import Data.Array import Data.Ord import Data.List import Data.List.Split import qualified Data.Map as M import Data.Partition import Jam nwes = [(-1, 0), (0, -1), (0, 1), (1, 0)] add (a, b) (c, d) = (a + c, b + d) main = jam $ do [h, w] <- getints a <- listArray ((1, 1), (h, w)) . concat <$> getintsn h let flow p i | null nbrs = p | otherwise = joinElems i (minimumBy (comparing (a!)) nbrs) p where nbrs = [j | j <- add i <$> nwes, bounds a `inRange` j, a!j < a!i] p = foldl' flow empty $ indices a f (m, c:cs) r | r `M.member` m = ((m, c:cs), m M.! r) | otherwise = ((M.insert r c m, cs), c) s = snd $ mapAccumL f (M.empty, ['a'..]) $ rep p <$> indices a pure $ concatMap ('\n':) $ intersperse ' ' <$> chunksOf w s

# 2009 Qualification Round

## Alien Language

We already solved this recommended beginner problem.

## Watersheds

We can employ a disjoint-set library to do the heavy lifting. For each cell, we determine the water flows to one of the neighbouring cells. If so, we put them in the same disjoint set.

Afterwards, we make another pass with `mapAccumL`

from top to bottom, left to
right, assigning the successive letters of the alphabet to disjoint sets and
also emitting these letters. A map keeps track of the disjoint sets have
already been given a letter.

Our code assumes `minimumBy`

returns the first minimum of the input list.

As an exercise, we also solve the problem in a classic imperative style. We initialize an array consisting of "?" to represent yet-to-be-assigned letters, a list of the unassigned letters, which initially is the lowercase alphabet.

We iterate through the array, top to bottom, left to right, and each time we come across an unassigned cell, we simulate water flow according to the problem descriptions. If we reach a letter, then we fill all cells in the flow with that letter, If we reach a "?" we assign the next available letter of the alphabet to all cells in the flow.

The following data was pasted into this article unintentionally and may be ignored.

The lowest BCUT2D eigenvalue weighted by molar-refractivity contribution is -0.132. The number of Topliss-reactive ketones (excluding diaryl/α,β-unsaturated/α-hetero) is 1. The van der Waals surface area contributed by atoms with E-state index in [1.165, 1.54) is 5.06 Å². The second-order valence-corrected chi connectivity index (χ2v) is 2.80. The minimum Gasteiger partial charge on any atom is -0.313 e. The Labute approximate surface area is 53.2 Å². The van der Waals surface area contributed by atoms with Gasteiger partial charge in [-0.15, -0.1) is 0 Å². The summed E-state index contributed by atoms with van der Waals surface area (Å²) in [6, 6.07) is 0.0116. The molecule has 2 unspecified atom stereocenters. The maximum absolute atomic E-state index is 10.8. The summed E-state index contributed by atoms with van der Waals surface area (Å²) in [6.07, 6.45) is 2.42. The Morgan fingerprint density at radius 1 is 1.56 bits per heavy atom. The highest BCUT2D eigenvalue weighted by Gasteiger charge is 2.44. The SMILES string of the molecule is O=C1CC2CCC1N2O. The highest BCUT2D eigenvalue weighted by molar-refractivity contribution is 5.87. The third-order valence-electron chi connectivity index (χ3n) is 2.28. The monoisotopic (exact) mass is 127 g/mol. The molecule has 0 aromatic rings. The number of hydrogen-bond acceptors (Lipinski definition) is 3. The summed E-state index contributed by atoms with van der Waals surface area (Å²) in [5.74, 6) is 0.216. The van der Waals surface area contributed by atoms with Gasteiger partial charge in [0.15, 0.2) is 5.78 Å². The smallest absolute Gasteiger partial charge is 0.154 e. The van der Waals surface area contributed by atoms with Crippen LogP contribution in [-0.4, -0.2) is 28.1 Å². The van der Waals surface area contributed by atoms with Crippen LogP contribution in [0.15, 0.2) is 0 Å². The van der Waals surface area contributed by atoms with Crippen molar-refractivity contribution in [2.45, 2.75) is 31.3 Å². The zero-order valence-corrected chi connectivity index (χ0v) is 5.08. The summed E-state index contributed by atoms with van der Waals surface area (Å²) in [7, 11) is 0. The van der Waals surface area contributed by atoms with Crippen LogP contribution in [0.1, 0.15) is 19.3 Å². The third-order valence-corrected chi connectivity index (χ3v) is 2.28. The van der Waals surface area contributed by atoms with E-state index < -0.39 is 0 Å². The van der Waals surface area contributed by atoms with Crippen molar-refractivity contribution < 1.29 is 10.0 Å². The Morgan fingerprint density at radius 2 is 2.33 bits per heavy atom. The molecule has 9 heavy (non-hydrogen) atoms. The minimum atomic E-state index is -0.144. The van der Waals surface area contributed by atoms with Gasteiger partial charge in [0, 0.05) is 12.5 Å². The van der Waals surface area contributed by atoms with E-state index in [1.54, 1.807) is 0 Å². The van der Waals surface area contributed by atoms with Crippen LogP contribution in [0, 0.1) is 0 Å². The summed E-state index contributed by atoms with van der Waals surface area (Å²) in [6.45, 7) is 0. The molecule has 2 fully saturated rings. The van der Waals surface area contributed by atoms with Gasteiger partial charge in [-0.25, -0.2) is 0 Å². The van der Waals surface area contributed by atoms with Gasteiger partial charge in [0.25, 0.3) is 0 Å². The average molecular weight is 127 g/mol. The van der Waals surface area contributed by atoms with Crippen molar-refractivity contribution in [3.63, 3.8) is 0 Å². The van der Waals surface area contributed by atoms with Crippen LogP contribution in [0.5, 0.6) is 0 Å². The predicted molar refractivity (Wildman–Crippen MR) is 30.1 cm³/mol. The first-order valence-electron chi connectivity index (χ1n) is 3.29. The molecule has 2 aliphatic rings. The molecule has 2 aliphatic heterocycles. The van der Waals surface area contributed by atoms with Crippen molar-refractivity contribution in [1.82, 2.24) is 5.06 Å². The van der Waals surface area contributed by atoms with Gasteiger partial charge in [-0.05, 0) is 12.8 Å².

Thus for each cell, we either know the corresponding letter beforehand, or we figure it out on the fly.

We need a cryptic type declaration for the mutable array.

import Control.Monad.ST import Data.Array import Data.Array.ST import Data.Ord import Data.List import Data.STRef import Jam nwes = [(-1, 0), (0, -1), (0, 1), (1, 0)] add (a, b) (c, d) = (a + c, b + d) main = jam $ do [h, w] <- getints as <- listArray ((1, 1), (h, w)) . concat <$> getintsn h pure $ concatMap (('\n':) . intersperse ' ') $ runST $ do abc <- newSTRef ['a'..'z'] t <- newListArray ((1, 1), (h, w)) $ repeat '?' :: ST s (STUArray s (Int, Int) Char) let f i = readArray t i >>= g where nbrs = [j | j <- add i <$> nwes, bounds as `inRange` j, as!j < as!i] g '?' | null nbrs = do (x:xs) <- readSTRef abc writeSTRef abc xs writeArray t i x return x | otherwise = f $ minimumBy (comparing (as!)) nbrs g ch = pure ch sequence [sequence [f (r, c) | c <- [1..w]] | r <- [1..h]]

## Welcome to Code Jam

On reading this problem, the phrase "common subsequneces" comes to mind, which suggests we should seek a recursion for a solution using dynamic programming.

Let `w`

be the string "welcome to code jam", and let `s`

be the input string.
We define `f (n, k)`

to be the number of ways we can find the letters
of `drop k w`

as a subsequence of `drop n s`

,

When `k == length w`

, there is exactly one way to find no letters in
`drop n s`

. Otherwise, if `n == length s`

then we have reached the end of `s`

so there is no way to find the remaining letters.

Otherwise, we can look for `drop k w`

in `drop (n + 1) s`

, and if ```
s!!n ==
w!!k
```

, then we can also look for `drop (k + 1) w`

in `drop (n + 1) s`

:

We use `Data.MemoTrie`

to memoize to make this efficient.

import Jam import Data.MemoTrie import Text.Printf w = "welcome to code jam" main = jam $ do s <- gets let f (n, k) | k == length w = 1 :: Int | n == length s = 0 | s!!n /= w!!k = g (n+1, k) | otherwise = (g (n+1, k) + g (n+1, k+1)) `mod` 10000 g = memo f return $ printf "%04d" $ f (0, 0)

The code is terser if we refer to lists instead of their indexes, but this interacts badly with the memoization.

Because we use `printf`

, we need a type declaration somewhere to specify
just which numeric type we want.

*blynn@cs.stanford.edu*💡